Big money signings continued with the arrival of Edinson Cavani in 2013 for a league record of €64 million, making it the sixth largest transfer in history and David Luiz in 2014 for a £50 million transfer fee, a world-record transfer for a defender. The following season, the Parisians claimed their first domestic treble (Ligue 1, Coupe de la Ligue and Trophée des Champions), before claiming an unprecedented national quadruple (Ligue 1, Coupe de France, Coupe de la Ligue and Trophée des Champions) twice in a row in 2014–15 and 2015–16, winning the latter with a record-breaking 96 points, becoming the only first French team to achieve that feat.

After loosing the Ligue 1 title to AS Monaco and suffering the now famous “La Remontada” in the 2016/17 season, they would respond by showing that they were the new kings of the European transfer market scene by splurging a whopping €402 million on Neymar and Mbappe, breaking the records for the  most expensive player in history and the most expensive teenager in history in the process. Since then Lille is the only club apart from PSG to win the French Ligue 1.

While UEFA Champions League glory still eludes these clubs, football fans feel it’s only a matter of time before they eventually win it and cement their place in the pantheon of European football history given that they’ve both reached the final of the competition in recent years. Ironically, they reached the final in two consecutive years (PSG 2020 & Man City 2021) losing to Bayern Munich and Chelsea respectively.

It is not all doom and gloom, however; sponsors and media companies will agree with me. Nike for example, will have Neymar, Mbappe, Messi and Ramos in a commercial without paying anything extra. Bein Sports does not even have to advertise to get football fans to subscribe to their TV. Fans are already appetised by the prospect of watching the most skilled player in the world (Neymar), arguably the greatest footballer of all time (Messi), and one of the best footballers in the world (Mbappe) every week in they subscribe.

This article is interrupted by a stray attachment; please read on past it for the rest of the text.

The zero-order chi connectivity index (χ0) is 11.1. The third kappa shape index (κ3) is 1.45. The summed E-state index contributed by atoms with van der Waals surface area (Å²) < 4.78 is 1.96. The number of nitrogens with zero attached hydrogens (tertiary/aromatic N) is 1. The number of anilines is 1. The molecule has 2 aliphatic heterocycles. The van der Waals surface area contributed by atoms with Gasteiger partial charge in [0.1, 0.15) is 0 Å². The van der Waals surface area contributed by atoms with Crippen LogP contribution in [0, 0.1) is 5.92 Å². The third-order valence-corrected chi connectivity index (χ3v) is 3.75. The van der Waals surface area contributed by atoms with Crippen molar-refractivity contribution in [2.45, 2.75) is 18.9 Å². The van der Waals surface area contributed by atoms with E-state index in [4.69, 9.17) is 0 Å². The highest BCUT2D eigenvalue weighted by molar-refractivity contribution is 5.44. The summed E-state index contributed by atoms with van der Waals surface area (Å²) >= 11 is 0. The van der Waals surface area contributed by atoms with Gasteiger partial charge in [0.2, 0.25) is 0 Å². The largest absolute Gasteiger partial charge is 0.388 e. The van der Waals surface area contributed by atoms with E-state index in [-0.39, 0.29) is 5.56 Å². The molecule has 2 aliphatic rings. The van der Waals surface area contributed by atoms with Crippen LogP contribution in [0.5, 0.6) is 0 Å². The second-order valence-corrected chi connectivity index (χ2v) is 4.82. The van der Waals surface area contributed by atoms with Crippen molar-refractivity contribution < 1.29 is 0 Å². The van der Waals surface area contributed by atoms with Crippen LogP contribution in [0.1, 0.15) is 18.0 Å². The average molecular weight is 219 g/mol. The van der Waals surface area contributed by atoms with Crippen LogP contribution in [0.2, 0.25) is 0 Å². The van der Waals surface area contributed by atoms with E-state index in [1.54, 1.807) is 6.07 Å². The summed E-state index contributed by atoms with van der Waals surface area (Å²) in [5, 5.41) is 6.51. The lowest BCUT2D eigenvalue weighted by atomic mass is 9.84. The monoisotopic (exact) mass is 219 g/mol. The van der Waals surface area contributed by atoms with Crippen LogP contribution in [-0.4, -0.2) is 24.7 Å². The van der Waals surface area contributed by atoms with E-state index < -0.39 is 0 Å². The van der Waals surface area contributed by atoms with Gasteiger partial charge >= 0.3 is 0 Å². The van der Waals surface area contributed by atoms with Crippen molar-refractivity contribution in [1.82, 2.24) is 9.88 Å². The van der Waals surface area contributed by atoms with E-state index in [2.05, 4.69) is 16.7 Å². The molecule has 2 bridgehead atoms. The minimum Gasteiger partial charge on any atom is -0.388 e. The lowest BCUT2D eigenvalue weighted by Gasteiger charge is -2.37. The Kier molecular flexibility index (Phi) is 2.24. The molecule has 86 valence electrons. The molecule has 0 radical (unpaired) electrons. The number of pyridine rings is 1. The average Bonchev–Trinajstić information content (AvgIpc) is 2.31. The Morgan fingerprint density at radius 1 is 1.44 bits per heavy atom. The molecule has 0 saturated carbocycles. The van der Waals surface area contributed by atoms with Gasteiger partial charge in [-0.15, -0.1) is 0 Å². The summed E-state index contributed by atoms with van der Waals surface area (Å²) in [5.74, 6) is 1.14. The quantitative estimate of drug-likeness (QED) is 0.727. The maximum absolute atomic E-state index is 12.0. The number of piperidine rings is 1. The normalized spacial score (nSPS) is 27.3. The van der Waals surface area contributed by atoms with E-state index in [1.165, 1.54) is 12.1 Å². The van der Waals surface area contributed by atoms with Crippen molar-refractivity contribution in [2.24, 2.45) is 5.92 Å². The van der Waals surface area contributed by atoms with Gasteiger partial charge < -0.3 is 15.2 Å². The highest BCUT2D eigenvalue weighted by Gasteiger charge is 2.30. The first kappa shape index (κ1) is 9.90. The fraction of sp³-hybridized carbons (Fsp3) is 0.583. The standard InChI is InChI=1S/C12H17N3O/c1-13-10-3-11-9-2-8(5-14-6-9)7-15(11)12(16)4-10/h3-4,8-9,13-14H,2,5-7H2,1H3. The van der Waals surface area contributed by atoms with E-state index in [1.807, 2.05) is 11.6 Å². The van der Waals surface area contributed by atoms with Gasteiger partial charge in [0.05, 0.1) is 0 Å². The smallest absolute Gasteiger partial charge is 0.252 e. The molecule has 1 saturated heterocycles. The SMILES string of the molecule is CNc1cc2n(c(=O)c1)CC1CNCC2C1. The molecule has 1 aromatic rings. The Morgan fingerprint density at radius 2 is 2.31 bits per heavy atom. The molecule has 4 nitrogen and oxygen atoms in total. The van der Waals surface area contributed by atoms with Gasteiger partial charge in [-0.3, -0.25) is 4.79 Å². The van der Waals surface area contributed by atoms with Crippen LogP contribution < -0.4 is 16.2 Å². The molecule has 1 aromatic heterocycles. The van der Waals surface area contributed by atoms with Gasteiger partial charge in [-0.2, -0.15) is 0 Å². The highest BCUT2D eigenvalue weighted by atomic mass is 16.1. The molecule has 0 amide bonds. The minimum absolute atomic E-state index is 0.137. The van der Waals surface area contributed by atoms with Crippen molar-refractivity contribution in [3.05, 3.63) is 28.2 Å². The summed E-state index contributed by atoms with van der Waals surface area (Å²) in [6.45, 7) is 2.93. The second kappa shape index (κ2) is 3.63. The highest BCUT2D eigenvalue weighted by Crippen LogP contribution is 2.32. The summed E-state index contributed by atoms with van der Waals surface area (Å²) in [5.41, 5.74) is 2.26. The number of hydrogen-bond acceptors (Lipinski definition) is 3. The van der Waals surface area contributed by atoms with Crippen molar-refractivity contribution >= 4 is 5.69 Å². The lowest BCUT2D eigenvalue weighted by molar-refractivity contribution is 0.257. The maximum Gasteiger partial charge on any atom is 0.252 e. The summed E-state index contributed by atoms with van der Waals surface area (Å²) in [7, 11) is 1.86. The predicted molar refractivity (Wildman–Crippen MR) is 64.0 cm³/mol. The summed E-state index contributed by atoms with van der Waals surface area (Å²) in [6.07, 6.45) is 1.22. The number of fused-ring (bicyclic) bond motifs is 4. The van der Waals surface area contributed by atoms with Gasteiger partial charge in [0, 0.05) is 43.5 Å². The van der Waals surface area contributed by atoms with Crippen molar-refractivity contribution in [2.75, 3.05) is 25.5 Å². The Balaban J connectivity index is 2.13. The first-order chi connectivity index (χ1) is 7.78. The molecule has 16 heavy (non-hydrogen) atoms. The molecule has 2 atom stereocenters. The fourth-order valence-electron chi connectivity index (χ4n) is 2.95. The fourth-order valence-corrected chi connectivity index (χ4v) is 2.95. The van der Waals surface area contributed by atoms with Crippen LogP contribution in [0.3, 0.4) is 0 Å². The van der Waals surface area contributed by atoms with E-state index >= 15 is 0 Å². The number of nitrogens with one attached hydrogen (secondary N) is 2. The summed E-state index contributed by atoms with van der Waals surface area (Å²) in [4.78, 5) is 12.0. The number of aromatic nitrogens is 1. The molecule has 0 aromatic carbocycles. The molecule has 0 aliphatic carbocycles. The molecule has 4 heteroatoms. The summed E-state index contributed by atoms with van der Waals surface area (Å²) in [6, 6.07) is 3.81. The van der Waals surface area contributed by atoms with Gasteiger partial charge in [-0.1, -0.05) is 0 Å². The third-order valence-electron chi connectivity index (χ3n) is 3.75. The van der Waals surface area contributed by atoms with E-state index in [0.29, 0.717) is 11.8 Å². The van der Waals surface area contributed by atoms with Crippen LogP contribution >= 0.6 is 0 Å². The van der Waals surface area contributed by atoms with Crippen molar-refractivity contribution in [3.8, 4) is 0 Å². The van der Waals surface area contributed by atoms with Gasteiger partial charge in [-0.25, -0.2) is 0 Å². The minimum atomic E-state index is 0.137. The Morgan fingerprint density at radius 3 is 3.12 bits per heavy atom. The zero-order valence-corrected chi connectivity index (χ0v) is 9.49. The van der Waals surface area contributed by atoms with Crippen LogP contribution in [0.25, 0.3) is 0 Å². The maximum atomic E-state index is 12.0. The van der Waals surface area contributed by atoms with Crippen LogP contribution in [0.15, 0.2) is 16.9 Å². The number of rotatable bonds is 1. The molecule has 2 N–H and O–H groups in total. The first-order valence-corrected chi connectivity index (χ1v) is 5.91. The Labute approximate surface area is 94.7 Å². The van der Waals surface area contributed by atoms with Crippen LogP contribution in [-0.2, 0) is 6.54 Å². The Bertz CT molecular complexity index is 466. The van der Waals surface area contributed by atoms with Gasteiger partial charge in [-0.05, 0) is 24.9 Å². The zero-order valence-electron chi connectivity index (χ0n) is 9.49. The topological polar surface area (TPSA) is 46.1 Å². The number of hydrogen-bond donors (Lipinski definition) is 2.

These “Oil Clubs” have also reduced excessive spending as UEFA has become stricter in their Financial Fair Play (FFP) rules. These clubs have been able to strategically undermine UEFA’s FFP rule through inflated sponsorships and other crooked means. UEFA has upped its game and cracked down on some clubs who have violated the FPP’s code of conduct. The eight clubs were AC Milan (ITA), AS Monaco (FRA), AS Roma (ITA), Beşiktaş JK (TUR), FC Internazionale Milano (ITA), Juventus (ITA), Olympique de Marseille (FRA) and Paris Saint-Germain (FRA) .This list unsurprisingly included PSG who were fined €65 million out of which they must pay €10 million unconditionally.

In conclusion, “Oil money” in football has its pros and cons. It has done damage to the European football ecosystem in a way or two, and also broken numerous stereotypes. For example, before PSG forked out a staggering €222 million to sign Brazilian superstar, Neymar, from Barcelona, it never seemed possible that a club could or would buy out a player’s release clause. Over in England, Manchester City’s rise came in handy to keep the competitiveness of the Premier League at a time when it was seemingly dominated by only Chelsea and Manchester United. While the beginning of the Qatari Era saw the end of competitiveness in French football in PSG, it gave them a super club, which the country was lacking (giving the nation’s footballing pedigree) in the decade (2000s) leading to the takeover of the club.